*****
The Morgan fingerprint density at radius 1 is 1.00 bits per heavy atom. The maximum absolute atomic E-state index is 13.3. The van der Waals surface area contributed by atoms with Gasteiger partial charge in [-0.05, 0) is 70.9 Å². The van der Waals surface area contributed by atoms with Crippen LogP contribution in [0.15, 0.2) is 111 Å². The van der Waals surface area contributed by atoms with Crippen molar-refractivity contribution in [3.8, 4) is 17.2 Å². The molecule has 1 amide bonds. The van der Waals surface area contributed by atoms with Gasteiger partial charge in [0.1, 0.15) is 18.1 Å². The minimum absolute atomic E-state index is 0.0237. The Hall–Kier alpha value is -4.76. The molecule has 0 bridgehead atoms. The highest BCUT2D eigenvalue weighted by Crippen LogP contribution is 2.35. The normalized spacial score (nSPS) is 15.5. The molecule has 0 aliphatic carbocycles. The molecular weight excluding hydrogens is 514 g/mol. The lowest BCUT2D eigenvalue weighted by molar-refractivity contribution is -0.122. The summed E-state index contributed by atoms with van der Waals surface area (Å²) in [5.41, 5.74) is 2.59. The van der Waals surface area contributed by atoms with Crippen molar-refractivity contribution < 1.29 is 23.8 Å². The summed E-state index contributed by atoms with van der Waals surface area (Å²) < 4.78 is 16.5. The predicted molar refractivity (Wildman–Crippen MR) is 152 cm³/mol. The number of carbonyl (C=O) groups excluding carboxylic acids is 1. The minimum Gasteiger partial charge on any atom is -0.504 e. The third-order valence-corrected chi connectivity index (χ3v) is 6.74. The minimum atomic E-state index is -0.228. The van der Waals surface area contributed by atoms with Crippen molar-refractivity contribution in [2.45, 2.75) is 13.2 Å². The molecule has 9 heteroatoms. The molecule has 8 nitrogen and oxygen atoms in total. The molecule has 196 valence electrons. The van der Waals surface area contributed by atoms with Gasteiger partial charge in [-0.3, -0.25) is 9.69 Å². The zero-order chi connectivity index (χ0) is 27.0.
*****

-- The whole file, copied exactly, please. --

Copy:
The Morgan fingerprint density at radius 1 is 1.00 bits per heavy atom. The maximum absolute atomic E-state index is 13.3. The van der Waals surface area contributed by atoms with Gasteiger partial charge in [-0.05, 0) is 70.9 Å². The van der Waals surface area contributed by atoms with Crippen LogP contribution in [0.15, 0.2) is 111 Å². The van der Waals surface area contributed by atoms with Crippen molar-refractivity contribution in [3.8, 4) is 17.2 Å². The molecule has 1 amide bonds. The van der Waals surface area contributed by atoms with Gasteiger partial charge in [0.1, 0.15) is 18.1 Å². The minimum absolute atomic E-state index is 0.0237. The Hall–Kier alpha value is -4.76. The molecule has 0 bridgehead atoms. The highest BCUT2D eigenvalue weighted by Crippen LogP contribution is 2.35. The normalized spacial score (nSPS) is 15.5. The molecule has 0 aliphatic carbocycles. The molecular weight excluding hydrogens is 514 g/mol. The lowest BCUT2D eigenvalue weighted by molar-refractivity contribution is -0.122. The summed E-state index contributed by atoms with van der Waals surface area (Å²) in [5.41, 5.74) is 2.59. The van der Waals surface area contributed by atoms with Crippen molar-refractivity contribution < 1.29 is 23.8 Å². The summed E-state index contributed by atoms with van der Waals surface area (Å²) < 4.78 is 16.5. The predicted molar refractivity (Wildman–Crippen MR) is 152 cm³/mol. The number of carbonyl (C=O) groups excluding carboxylic acids is 1. The minimum Gasteiger partial charge on any atom is -0.504 e. The third-order valence-corrected chi connectivity index (χ3v) is 6.74. The minimum atomic E-state index is -0.228. The van der Waals surface area contributed by atoms with Crippen molar-refractivity contribution in [2.45, 2.75) is 13.2 Å². The molecule has 9 heteroatoms. The molecule has 8 nitrogen and oxygen atoms in total. The molecule has 196 valence electrons. The van der Waals surface area contributed by atoms with Gasteiger partial charge in [-0.3, -0.25) is 9.69 Å². The zero-order chi connectivity index (χ0) is 27.0.